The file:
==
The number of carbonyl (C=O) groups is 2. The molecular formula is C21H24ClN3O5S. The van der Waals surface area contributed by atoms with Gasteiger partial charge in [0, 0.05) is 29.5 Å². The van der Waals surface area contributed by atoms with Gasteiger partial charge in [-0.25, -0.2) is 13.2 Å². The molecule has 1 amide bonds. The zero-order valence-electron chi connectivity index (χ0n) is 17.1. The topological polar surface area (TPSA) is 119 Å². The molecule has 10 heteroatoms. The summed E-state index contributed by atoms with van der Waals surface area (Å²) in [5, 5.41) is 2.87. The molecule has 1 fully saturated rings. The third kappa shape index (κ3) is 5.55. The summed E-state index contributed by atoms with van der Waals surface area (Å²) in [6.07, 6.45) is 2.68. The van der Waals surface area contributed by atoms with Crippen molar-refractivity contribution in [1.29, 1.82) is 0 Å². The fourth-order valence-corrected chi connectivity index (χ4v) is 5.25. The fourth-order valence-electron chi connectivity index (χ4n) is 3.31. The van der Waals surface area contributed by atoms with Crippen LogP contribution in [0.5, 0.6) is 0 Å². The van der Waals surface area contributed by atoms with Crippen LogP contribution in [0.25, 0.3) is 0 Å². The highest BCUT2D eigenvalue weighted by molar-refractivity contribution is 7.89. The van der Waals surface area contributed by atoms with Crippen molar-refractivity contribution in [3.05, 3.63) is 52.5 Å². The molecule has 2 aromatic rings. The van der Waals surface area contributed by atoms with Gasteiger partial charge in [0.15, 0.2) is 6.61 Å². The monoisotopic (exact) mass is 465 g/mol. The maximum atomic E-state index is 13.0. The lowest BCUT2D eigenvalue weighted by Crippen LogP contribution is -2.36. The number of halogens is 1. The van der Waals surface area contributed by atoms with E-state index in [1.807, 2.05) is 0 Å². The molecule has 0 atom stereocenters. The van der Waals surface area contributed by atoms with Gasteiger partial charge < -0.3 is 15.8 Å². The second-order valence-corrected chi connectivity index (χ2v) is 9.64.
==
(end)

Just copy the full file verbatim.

The number of carbonyl (C=O) groups is 2. The molecular formula is C21H24ClN3O5S. The van der Waals surface area contributed by atoms with Gasteiger partial charge in [0, 0.05) is 29.5 Å². The van der Waals surface area contributed by atoms with Gasteiger partial charge in [-0.25, -0.2) is 13.2 Å². The molecule has 1 amide bonds. The zero-order valence-electron chi connectivity index (χ0n) is 17.1. The topological polar surface area (TPSA) is 119 Å². The molecule has 10 heteroatoms. The summed E-state index contributed by atoms with van der Waals surface area (Å²) in [5, 5.41) is 2.87. The molecule has 1 fully saturated rings. The third kappa shape index (κ3) is 5.55. The summed E-state index contributed by atoms with van der Waals surface area (Å²) in [6.07, 6.45) is 2.68. The van der Waals surface area contributed by atoms with Crippen molar-refractivity contribution in [1.29, 1.82) is 0 Å². The fourth-order valence-corrected chi connectivity index (χ4v) is 5.25. The fourth-order valence-electron chi connectivity index (χ4n) is 3.31. The van der Waals surface area contributed by atoms with Crippen LogP contribution in [0.5, 0.6) is 0 Å². The van der Waals surface area contributed by atoms with Crippen LogP contribution in [0.25, 0.3) is 0 Å². The highest BCUT2D eigenvalue weighted by molar-refractivity contribution is 7.89. The van der Waals surface area contributed by atoms with Crippen molar-refractivity contribution in [3.05, 3.63) is 52.5 Å². The molecule has 2 aromatic rings. The van der Waals surface area contributed by atoms with Gasteiger partial charge in [0.15, 0.2) is 6.61 Å². The monoisotopic (exact) mass is 465 g/mol. The maximum atomic E-state index is 13.0. The lowest BCUT2D eigenvalue weighted by Crippen LogP contribution is -2.36. The number of halogens is 1. The van der Waals surface area contributed by atoms with E-state index in [1.807, 2.05) is 0 Å². The molecule has 0 atom stereocenters. The van der Waals surface area contributed by atoms with Gasteiger partial charge < -0.3 is 15.8 Å². The second-order valence-corrected chi connectivity index (χ2v) is 9.64.